Furthermore, there are also methods known of producing asphalt and polymer compositions using extruding machines. The resulting products are mainly applied as roofing membranes.
 U.S. Pat. No. 5,025,044 and European Patent EP 0426025 describe the mixtures of asphalt or asphalt emulsions with aqueous elastomeric lattices, mainly polychloroprene and its copolymers, and other latexes, such as polyisoprene, polystyrene/butadiene, polybutadiene, obtained through extrusion by means of an extruder. Mechanical and chemical asphalt-latex reaction in the extruder makes latex coagulate, which removes water from the composition, thus allowing the omission of external drying of mixture components. The mixture obtained contains 5-98 wt % of asphalt and 2-95 wt % of elastomer and can be used as an insulating material.
 US Patent Application No. 2009/0145331 discloses a method for modifying bitumen with polymers using an extruder, where at least two twin-screw extruders combined in a cascade arrangement are used during the modification process. In the said Application, polymer materials are defined as styrene-butadiene-styrene (SBS) block copolymer and atactic polypropylene, and their content in the resulting extruded mixture is 3-80 wt %. Furthermore, glass fibres and/or polymer fibres, fillers and flame retardant materials can be used in the composition. Bitumen compositions comprising SBS and high content of calcium carbonate are given as examples. The composition proposed is used for production of roofing membranes used as waterproofing materials.
 The described examples illustrating the prior art concerning rubber powder modified asphalts and methods for production thereof do not disclose the use of a twin-screw extruder.
 Unlike generally known energy-consuming methods of periodic asphalt modification with rubber powder, the invention proposed contributes to production cost reductions and improved stability of compositions obtained. The invention proposed contributes to environmental protection by recycling waste rubber, mainly used car tyres. Furthermore, a shorter time needed to produce rubber powder modified asphalts reduces gas emissions, thus meeting the assumptions of the Kyoto Protocol.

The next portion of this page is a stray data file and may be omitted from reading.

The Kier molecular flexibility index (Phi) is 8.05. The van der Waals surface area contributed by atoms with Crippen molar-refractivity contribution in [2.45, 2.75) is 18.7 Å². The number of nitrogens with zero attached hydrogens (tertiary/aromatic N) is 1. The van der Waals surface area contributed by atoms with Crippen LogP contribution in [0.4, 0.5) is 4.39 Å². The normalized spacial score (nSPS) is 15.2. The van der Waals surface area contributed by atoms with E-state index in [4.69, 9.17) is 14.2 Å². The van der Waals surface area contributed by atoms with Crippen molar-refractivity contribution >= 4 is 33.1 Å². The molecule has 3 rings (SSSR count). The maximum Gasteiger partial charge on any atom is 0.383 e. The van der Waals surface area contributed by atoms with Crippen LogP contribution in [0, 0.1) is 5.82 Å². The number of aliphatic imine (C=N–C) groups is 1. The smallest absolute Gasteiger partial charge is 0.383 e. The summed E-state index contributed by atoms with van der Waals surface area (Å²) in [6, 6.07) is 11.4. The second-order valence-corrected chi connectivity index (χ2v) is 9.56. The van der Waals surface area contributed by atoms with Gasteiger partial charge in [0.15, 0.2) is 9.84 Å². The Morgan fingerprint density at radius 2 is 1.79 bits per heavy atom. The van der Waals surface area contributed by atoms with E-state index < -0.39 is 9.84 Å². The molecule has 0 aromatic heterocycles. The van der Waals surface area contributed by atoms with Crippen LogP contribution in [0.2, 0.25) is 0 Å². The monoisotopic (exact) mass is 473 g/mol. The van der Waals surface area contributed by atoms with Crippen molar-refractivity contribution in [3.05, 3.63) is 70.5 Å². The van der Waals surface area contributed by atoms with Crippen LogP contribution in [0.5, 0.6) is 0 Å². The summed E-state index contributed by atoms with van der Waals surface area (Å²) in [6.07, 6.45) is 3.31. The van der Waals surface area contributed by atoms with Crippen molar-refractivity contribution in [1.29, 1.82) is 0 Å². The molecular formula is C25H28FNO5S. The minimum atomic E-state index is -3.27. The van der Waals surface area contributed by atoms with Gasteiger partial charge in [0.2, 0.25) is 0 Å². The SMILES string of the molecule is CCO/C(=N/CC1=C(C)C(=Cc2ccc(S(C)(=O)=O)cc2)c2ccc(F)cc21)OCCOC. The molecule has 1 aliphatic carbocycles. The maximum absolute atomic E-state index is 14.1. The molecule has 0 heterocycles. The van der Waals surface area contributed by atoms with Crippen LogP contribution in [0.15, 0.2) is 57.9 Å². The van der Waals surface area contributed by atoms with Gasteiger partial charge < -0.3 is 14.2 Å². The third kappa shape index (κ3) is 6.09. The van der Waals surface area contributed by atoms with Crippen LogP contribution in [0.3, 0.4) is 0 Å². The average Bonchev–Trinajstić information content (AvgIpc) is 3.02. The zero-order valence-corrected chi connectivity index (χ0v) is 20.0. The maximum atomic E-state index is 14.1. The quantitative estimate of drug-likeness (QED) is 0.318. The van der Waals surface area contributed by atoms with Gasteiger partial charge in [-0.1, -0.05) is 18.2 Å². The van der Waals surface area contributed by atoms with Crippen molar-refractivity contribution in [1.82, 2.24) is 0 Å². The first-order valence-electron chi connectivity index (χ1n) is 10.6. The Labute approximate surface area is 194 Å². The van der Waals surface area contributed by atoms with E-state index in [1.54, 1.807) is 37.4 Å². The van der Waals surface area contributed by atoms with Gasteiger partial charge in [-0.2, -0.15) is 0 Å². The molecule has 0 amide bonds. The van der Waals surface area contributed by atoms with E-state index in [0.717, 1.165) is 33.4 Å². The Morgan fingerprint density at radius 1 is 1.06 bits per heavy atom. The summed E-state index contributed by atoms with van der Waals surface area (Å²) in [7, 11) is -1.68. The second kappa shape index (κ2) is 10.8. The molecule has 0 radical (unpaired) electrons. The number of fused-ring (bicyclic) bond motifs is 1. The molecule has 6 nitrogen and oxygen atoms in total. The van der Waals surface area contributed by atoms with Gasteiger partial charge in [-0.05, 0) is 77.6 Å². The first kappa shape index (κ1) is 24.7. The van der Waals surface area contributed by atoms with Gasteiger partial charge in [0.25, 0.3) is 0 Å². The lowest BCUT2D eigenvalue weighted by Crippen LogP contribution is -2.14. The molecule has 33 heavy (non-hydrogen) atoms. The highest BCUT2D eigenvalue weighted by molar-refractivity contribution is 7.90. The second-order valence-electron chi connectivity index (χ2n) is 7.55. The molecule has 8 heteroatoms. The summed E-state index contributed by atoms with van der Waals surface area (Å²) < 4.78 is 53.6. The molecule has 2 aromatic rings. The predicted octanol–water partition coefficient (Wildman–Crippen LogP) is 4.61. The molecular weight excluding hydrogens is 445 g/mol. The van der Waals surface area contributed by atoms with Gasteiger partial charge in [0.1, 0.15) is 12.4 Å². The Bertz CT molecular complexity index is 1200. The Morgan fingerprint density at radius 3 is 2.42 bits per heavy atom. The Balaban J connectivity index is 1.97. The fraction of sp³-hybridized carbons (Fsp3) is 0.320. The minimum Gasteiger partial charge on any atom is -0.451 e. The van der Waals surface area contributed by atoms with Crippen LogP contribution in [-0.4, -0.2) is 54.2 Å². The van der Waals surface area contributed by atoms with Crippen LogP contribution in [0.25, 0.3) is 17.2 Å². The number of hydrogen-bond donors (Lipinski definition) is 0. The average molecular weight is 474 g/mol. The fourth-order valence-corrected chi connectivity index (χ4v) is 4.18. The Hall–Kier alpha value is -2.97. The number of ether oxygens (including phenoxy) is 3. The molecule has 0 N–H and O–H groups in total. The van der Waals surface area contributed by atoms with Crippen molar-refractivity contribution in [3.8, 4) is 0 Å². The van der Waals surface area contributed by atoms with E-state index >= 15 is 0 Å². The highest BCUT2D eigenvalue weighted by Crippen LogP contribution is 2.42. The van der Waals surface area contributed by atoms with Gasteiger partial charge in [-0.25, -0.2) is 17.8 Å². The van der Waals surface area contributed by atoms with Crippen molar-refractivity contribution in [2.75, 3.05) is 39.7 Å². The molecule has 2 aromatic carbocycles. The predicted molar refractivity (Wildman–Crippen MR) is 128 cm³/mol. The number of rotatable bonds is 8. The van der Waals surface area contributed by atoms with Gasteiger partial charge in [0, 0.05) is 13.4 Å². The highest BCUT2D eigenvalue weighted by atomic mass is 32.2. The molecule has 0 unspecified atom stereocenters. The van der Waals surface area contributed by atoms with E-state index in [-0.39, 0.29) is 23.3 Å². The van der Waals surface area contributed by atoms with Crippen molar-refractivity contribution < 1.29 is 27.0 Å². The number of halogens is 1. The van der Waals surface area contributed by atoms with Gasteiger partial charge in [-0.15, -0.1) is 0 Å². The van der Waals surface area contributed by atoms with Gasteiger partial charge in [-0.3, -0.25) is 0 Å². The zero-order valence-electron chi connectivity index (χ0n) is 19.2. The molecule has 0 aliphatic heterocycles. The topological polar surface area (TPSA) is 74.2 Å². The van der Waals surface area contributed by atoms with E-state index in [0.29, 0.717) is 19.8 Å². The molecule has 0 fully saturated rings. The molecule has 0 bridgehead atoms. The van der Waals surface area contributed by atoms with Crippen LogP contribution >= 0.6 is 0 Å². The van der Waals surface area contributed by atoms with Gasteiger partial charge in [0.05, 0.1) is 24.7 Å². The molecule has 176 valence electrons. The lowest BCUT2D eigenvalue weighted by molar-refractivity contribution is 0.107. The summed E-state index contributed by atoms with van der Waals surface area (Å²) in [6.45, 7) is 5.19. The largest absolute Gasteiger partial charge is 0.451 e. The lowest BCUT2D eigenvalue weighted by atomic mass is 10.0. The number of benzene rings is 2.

BRIEF DESCRIPTION OF THE DRAWINGS
 Embodiments together with the above and other objects and advantages may best be understood from the following detailed description of the embodiments illustrated in the drawings, wherein:
 FIG. 1 depicts a block diagram of a process for producing rubber-modified asphalt;
 FIG. 2 depicts a block diagram of a process for producing rubber-modified asphalt, pursuant to one embodiment of the invention;
 FIG. 3 depicts a block diagram of components of a modified asphalt;
 FIG. 4 depicts a block diagram of process for producing rubber-modified asphalt, pursuant to one embodiment that depicts the machinery used.
DETAILED DESCRIPTION OF THE INVENTION
 According to the invention, a method for producing rubber powder modified asphalt in a continuous process using a twin-screw extruder is characterised in that rubber powder 20 and asphalt 30 are batched into the twin-screw extruder with a cylinder temperature ranging from 60° C. to 400° C., where extruder screws 50 are co-rotating or counter-rotating, with the co-rotating screws preferred.
 According to the invention, the product of continuous asphalt modification is characterised in that it comprises asphalt 30 in the amount of up to 99 wt %, rubber powder 20 in the amount of 1 to 99 wt %, additives 40 in the amount of up to 80 wt %. Additives 40 in the amount of up to 80 wt % serve as fillers and/or compatibilizing agents and/or plasticizers and/or asphalt-rubber binder modifiers. Asphalt 30 used during rubber powder modification comprises hydrocarbon binders 80, including bituminous binders 90, tar 100, binders containing tar 110 and their derivatives. Rubber powder 20 is generated as a result of mechanical grinding 10 of crumb rubber 1, preferably car tires, and it contains rubber particles up to 5 mm in size, preferably up to 2 mm in size.